Conventional sidescan sonar and multi-beam (Tritech, Kongsberg, Reson, etc) can give positional information but on surface features only. It can only image exposed cables and other seabed features and not buried geohazards. The sub-bottom profiler (Edgetech, Kongsberg, Ixsea, Innomar, etc) can see sub-seabed but only a single 2D line with limited resolution and would require multiple lines and crosslines to cover the proposed route.
Magnetometer (Innovatum, TSS, “Pipetracker”, etc) works on the basis that field measurement infers position but requires target details. Magnetometer will identify magnetic anomalies along the route corridor but sizing of objects is difficult to determine, also non magnetic geohazards would not be identified. Pipetrackers are not used for pre-route survey.
Our Sub Bottom Imager gives a full 3D image of sub-seabed down to around 6m depth and 5-8m swathe and can see both man-made and natural non-metallic targets. It can also identify the accurate depth of live cables – the only technology that can currently do this. The SBI can be used for the initial pre-lay survey on a chosen cable route, identify anomalies which could cause lay problems, identify possible alternative and carry out a post-lay survery to verify accuracy.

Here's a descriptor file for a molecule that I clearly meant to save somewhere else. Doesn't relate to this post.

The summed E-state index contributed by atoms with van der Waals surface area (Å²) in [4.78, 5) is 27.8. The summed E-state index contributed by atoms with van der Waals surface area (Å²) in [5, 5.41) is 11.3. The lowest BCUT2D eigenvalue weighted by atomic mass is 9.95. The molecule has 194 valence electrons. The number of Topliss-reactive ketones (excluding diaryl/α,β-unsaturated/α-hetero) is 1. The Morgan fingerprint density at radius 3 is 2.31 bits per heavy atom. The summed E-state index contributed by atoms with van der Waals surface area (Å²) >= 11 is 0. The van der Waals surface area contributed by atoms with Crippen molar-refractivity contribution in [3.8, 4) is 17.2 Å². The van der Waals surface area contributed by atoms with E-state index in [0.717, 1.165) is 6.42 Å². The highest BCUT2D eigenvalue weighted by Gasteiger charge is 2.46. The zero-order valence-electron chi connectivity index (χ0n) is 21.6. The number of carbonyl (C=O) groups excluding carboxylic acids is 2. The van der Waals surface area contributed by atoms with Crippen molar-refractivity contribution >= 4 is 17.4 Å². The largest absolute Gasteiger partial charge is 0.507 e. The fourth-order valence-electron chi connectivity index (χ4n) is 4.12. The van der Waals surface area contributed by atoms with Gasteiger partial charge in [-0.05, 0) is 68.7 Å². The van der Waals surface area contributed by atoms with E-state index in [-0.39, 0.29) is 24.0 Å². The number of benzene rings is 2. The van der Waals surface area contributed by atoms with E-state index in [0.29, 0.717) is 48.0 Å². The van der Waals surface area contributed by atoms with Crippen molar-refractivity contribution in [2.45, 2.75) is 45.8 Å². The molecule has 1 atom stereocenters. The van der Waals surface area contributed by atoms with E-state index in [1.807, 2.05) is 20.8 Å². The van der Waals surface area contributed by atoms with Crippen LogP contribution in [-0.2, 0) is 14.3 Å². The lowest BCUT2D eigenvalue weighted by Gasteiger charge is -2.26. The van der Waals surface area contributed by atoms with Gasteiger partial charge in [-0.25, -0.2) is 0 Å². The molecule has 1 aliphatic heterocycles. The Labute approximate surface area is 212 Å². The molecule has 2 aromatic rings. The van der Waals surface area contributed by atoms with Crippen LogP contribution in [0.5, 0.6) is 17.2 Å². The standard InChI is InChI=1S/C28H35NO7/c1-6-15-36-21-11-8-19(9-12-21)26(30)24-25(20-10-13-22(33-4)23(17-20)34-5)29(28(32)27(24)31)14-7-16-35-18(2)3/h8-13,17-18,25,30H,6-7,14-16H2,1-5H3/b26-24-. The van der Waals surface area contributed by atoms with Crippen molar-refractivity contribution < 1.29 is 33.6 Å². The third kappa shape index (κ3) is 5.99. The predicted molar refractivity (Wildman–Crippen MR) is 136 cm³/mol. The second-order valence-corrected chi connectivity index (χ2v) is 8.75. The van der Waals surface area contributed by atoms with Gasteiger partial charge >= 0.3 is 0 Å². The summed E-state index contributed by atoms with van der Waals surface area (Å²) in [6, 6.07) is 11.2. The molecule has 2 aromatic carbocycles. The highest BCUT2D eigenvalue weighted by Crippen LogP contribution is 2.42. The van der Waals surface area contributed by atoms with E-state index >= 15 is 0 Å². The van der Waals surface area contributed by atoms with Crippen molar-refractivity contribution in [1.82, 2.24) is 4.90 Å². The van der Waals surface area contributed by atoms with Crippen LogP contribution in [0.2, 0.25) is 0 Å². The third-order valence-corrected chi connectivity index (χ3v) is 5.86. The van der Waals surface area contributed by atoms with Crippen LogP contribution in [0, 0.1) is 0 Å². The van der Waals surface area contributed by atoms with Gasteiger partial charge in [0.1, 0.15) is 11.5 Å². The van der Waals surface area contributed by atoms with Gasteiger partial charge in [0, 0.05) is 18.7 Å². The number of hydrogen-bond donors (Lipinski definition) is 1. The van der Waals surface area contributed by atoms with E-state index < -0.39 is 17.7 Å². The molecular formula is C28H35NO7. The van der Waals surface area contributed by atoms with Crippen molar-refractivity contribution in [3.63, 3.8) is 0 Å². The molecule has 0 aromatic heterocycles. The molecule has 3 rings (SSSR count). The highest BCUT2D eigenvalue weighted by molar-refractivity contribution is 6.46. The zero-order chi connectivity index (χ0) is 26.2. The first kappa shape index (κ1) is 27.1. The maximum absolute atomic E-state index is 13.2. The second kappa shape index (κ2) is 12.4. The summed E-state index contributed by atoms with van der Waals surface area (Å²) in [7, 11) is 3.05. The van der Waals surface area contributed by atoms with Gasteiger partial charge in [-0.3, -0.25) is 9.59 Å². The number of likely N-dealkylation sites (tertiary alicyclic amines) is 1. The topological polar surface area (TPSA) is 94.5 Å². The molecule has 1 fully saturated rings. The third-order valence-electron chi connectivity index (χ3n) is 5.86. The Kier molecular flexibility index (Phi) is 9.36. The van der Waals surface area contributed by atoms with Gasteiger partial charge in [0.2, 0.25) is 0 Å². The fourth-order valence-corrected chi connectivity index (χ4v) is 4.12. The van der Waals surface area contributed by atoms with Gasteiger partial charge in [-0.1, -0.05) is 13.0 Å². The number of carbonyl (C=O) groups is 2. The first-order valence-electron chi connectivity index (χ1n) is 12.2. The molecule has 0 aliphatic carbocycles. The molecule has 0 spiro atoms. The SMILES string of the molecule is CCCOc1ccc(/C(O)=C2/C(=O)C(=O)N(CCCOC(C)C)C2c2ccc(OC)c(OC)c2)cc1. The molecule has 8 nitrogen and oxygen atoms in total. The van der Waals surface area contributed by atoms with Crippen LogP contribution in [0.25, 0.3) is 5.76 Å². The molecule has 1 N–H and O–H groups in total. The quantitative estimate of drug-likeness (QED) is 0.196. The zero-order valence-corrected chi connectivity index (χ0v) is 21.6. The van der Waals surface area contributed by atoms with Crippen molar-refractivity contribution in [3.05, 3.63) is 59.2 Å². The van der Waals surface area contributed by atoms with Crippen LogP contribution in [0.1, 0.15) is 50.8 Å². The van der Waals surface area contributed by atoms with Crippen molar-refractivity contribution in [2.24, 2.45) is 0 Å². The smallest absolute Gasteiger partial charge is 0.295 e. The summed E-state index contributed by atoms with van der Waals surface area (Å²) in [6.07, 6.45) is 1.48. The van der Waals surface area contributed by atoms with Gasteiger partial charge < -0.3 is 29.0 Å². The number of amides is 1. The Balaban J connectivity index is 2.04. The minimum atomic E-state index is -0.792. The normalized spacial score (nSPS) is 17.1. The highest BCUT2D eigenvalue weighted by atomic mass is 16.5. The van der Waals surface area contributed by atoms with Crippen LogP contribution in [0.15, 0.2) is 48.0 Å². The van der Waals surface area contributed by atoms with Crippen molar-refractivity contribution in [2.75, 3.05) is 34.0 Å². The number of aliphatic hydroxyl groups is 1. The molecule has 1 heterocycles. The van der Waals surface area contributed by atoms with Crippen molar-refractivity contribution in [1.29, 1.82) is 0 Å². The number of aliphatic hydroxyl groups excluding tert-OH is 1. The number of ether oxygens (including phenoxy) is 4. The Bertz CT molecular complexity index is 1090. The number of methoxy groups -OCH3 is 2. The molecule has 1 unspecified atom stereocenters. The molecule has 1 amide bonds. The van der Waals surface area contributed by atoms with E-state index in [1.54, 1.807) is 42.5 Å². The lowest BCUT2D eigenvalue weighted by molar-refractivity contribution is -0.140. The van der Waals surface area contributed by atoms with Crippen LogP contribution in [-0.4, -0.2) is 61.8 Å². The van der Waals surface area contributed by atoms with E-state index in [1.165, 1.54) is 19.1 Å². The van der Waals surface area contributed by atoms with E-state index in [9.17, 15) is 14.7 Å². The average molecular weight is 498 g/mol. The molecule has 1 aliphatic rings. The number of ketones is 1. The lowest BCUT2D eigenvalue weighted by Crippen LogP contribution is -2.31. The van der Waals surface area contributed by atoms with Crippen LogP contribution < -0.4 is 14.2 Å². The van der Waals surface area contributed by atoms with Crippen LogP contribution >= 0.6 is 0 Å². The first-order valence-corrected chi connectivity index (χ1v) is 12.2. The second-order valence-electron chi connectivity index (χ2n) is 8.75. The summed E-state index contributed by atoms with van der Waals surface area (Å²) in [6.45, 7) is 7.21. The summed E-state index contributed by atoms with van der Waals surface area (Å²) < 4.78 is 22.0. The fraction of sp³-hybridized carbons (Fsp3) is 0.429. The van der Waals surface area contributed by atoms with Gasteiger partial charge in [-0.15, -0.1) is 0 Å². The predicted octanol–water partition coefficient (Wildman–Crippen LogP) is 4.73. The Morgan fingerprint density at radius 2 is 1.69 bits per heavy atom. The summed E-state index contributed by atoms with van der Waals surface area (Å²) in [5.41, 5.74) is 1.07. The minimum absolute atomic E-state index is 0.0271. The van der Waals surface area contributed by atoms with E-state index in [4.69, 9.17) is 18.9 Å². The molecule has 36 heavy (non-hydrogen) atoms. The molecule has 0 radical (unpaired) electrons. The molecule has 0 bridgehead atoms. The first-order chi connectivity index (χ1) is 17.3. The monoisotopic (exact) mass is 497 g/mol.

PanGeo technology interrogates the seabed using beam forming techniques often used in Non-destructive Testing (NDT) and medical ultrasound approaches. Our technology challenges conventional geophysics by combining multichannel ultrashort baseline arrays and synthetic aperture sonar to produce 3D images of the seabed.
PanGeo rendered data can be loaded, viewed and manipulated in the industry standard EIVA Navi-Suite of survey software tools. Rendering is accomplished using PanGeo proprietary software.
All PanGeo's tools record and save raw time series data. The rendering step of the processing uses seabed velocity to achieve 3D focusing. Any man-made objects (i.e. buried cables or pipelines) in the seabed can be readily used to achieve "good of focus" by re-rendering from the raw recorded data as necessary to maximize image quality. Where geology is the target, and no man-made objects are available, the variable data path lengths can be used in a "gather" approach to optimize velocity estimates.